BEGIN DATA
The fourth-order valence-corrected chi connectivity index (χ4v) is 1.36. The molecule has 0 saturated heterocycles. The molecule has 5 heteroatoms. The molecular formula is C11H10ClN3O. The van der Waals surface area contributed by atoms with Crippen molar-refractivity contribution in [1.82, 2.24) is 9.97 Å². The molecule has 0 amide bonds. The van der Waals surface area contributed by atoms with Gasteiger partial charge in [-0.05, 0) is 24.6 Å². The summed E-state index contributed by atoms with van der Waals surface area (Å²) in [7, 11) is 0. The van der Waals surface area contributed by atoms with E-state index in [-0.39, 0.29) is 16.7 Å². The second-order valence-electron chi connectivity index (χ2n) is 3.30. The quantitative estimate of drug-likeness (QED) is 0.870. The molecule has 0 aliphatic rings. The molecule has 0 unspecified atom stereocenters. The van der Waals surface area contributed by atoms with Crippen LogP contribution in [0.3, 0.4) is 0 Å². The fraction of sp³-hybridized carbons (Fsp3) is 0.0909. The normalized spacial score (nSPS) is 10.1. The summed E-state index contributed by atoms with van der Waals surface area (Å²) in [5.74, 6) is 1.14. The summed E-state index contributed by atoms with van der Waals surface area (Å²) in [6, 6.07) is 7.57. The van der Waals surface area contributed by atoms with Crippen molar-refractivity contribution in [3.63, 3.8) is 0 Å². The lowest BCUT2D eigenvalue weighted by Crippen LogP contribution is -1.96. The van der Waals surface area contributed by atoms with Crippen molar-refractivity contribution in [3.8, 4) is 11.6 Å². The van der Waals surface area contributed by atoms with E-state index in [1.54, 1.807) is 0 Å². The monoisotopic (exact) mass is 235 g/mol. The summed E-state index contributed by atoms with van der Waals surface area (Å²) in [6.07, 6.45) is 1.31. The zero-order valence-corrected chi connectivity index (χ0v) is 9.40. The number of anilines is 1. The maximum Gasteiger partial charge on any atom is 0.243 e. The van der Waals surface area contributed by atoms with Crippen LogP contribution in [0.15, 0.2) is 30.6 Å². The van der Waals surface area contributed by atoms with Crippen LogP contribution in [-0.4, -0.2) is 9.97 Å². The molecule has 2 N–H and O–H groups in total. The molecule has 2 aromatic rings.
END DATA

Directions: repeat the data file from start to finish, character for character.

The fourth-order valence-corrected chi connectivity index (χ4v) is 1.36. The molecule has 0 saturated heterocycles. The molecule has 5 heteroatoms. The molecular formula is C11H10ClN3O. The van der Waals surface area contributed by atoms with Crippen molar-refractivity contribution in [1.82, 2.24) is 9.97 Å². The molecule has 0 amide bonds. The van der Waals surface area contributed by atoms with Gasteiger partial charge in [-0.05, 0) is 24.6 Å². The summed E-state index contributed by atoms with van der Waals surface area (Å²) in [7, 11) is 0. The van der Waals surface area contributed by atoms with E-state index in [-0.39, 0.29) is 16.7 Å². The second-order valence-electron chi connectivity index (χ2n) is 3.30. The quantitative estimate of drug-likeness (QED) is 0.870. The molecule has 0 aliphatic rings. The molecule has 0 unspecified atom stereocenters. The van der Waals surface area contributed by atoms with Crippen LogP contribution in [0.3, 0.4) is 0 Å². The fraction of sp³-hybridized carbons (Fsp3) is 0.0909. The normalized spacial score (nSPS) is 10.1. The summed E-state index contributed by atoms with van der Waals surface area (Å²) in [5.74, 6) is 1.14. The summed E-state index contributed by atoms with van der Waals surface area (Å²) in [6, 6.07) is 7.57. The van der Waals surface area contributed by atoms with Crippen molar-refractivity contribution in [3.63, 3.8) is 0 Å². The lowest BCUT2D eigenvalue weighted by Crippen LogP contribution is -1.96. The van der Waals surface area contributed by atoms with Crippen molar-refractivity contribution in [3.8, 4) is 11.6 Å². The van der Waals surface area contributed by atoms with E-state index in [1.54, 1.807) is 0 Å². The monoisotopic (exact) mass is 235 g/mol. The summed E-state index contributed by atoms with van der Waals surface area (Å²) in [6.07, 6.45) is 1.31. The zero-order valence-corrected chi connectivity index (χ0v) is 9.40. The number of anilines is 1. The maximum Gasteiger partial charge on any atom is 0.243 e. The van der Waals surface area contributed by atoms with Crippen LogP contribution in [0.15, 0.2) is 30.6 Å². The van der Waals surface area contributed by atoms with Crippen LogP contribution in [-0.4, -0.2) is 9.97 Å². The molecule has 2 N–H and O–H groups in total. The molecule has 2 aromatic rings.